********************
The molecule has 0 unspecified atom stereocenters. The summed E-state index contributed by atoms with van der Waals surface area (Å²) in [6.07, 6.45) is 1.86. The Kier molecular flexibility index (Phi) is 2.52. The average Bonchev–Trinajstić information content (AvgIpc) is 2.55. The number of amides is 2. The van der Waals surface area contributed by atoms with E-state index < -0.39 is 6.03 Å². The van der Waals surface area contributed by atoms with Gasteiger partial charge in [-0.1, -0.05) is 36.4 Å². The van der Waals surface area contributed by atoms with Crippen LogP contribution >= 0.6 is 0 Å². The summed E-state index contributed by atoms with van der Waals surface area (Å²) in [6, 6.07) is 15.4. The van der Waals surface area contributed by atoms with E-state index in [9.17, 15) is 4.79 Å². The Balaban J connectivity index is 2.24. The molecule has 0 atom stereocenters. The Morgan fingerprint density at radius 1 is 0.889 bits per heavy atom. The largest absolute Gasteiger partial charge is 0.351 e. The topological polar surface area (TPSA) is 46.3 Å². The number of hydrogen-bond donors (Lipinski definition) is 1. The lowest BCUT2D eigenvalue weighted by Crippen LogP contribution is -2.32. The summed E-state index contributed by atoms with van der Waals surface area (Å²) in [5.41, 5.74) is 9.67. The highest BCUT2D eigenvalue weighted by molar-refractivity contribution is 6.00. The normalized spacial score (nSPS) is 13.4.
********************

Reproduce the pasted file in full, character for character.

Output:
The molecule has 0 unspecified atom stereocenters. The summed E-state index contributed by atoms with van der Waals surface area (Å²) in [6.07, 6.45) is 1.86. The Kier molecular flexibility index (Phi) is 2.52. The average Bonchev–Trinajstić information content (AvgIpc) is 2.55. The number of amides is 2. The van der Waals surface area contributed by atoms with E-state index < -0.39 is 6.03 Å². The van der Waals surface area contributed by atoms with Gasteiger partial charge in [-0.1, -0.05) is 36.4 Å². The van der Waals surface area contributed by atoms with Crippen LogP contribution >= 0.6 is 0 Å². The summed E-state index contributed by atoms with van der Waals surface area (Å²) in [6, 6.07) is 15.4. The van der Waals surface area contributed by atoms with E-state index in [9.17, 15) is 4.79 Å². The Balaban J connectivity index is 2.24. The molecule has 0 atom stereocenters. The Morgan fingerprint density at radius 1 is 0.889 bits per heavy atom. The largest absolute Gasteiger partial charge is 0.351 e. The topological polar surface area (TPSA) is 46.3 Å². The number of hydrogen-bond donors (Lipinski definition) is 1. The lowest BCUT2D eigenvalue weighted by Crippen LogP contribution is -2.32. The summed E-state index contributed by atoms with van der Waals surface area (Å²) in [5.41, 5.74) is 9.67. The highest BCUT2D eigenvalue weighted by molar-refractivity contribution is 6.00. The normalized spacial score (nSPS) is 13.4.